Going forward, Kenney said, “The lawsuit is the lawsuit and we’re going to go through that process”.
“A lot of it depends on the Department of Energy. We’re committed to doing what’s best here, meaning we’re committed to working with them if they’re willing to work with us. At the same time, we’re also committed to following through legally and moving our lawsuit forward,” he said. “I would love to turn a page with all of our federal entities in New Mexico, that their noble missions, the missions that they have in the state of New Mexico, that the employees that they have, that they’re as proud of their mission of what they’re doing here as they are of their environmental footprint so I would like us to get to that point. It’s a long line of litigation at his point. It’s clear what we’re asking for in the complaint. The ball is in the Court’s court. The ball is in the DOE court at this point. “
Kenney said he appreciates everybody’s commitment and that NMED set up the quarterly community engagement meetings to hear from the public what their biggest concerns are about Los Alamos and to be responsive.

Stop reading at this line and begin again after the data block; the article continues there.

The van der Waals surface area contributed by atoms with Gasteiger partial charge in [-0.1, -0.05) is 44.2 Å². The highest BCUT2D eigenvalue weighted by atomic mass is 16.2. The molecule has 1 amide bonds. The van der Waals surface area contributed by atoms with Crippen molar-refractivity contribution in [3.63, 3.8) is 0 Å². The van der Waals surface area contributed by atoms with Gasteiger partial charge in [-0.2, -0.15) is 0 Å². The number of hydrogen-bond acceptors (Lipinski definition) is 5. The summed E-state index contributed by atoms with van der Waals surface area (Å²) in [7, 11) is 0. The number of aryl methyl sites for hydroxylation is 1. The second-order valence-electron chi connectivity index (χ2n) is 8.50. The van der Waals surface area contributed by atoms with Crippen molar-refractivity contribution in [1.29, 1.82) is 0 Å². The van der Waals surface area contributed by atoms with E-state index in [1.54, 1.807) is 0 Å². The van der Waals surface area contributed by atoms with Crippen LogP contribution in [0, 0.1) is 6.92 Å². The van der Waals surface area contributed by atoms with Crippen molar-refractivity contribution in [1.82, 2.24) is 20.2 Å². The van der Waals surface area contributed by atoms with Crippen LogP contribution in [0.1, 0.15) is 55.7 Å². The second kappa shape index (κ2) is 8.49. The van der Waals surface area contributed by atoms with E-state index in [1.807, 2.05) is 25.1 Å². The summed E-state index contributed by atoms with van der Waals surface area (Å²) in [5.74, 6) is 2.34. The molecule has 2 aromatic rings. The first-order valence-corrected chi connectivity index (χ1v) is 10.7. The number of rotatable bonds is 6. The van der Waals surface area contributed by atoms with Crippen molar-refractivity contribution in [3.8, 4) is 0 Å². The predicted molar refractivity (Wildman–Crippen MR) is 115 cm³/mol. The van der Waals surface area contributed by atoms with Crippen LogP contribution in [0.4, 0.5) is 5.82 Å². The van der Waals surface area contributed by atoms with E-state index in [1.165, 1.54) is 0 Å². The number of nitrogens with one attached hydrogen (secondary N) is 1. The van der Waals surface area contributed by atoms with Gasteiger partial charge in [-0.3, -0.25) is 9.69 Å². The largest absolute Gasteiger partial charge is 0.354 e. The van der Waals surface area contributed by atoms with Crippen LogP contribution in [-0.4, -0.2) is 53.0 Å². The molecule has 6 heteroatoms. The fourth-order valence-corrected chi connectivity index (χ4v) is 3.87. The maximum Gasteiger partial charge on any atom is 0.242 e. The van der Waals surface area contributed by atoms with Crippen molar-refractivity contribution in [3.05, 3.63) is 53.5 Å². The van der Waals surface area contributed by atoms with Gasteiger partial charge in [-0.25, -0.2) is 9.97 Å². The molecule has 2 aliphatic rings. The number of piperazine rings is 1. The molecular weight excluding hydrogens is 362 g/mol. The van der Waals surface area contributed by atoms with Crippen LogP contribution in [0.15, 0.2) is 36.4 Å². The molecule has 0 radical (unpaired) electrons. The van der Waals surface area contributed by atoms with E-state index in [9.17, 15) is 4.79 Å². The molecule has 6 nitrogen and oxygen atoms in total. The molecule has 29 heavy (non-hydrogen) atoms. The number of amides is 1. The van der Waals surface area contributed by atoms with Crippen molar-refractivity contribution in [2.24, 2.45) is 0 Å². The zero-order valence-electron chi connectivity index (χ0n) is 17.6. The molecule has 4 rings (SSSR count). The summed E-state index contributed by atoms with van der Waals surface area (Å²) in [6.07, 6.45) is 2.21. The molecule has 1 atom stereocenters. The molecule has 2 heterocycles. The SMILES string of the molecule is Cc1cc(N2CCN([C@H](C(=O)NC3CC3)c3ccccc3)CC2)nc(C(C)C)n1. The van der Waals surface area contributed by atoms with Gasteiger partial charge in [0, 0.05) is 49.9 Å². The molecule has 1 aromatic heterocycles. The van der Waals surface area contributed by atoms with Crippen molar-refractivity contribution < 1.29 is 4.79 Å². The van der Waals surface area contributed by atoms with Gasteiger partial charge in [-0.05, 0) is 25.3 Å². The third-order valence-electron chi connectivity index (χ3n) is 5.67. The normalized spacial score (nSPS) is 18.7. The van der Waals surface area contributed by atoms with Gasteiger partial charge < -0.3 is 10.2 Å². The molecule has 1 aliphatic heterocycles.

“Sometimes that takes time based on the legal process as well as our funding levels. You have a committed group of civil servants here – public servants – and whatever you raise to us, we will take fully in and contemplate how to improve an outcome and work with you on how to just move the needle forward in the cleanup in terms of the Consent Order,” he said.
Asked by Los Alamos County Council Chair Randall Ryti if he had any idea how long the process is going to take and if there are going to be any delays in the work that’s currently underway as a result of the lawsuit, Kenney responded that his expectation, hope and desire here is that the Department of Energy continues to work NMED to keep cleanup moving forward while the Department negotiates a new Consent Order.
“It shouldn’t be a binary choice. We shouldn’t choose to negotiate and not cleanup, so that would be our desire and that’s what we’ve asked for in the complaint. How long the negotiation process will take I guess depends on how willing the partners are to get together and have that conversation,” he said. “Some things we were very clear about. We want milestones that have meaning, not milestones that are just driven by budget. We want real risk reduction, we want real communication to take place and not communication that prolongs the cleanup but communication that is driving the cleanup or cleanup that’s driving the communication which would be even better.”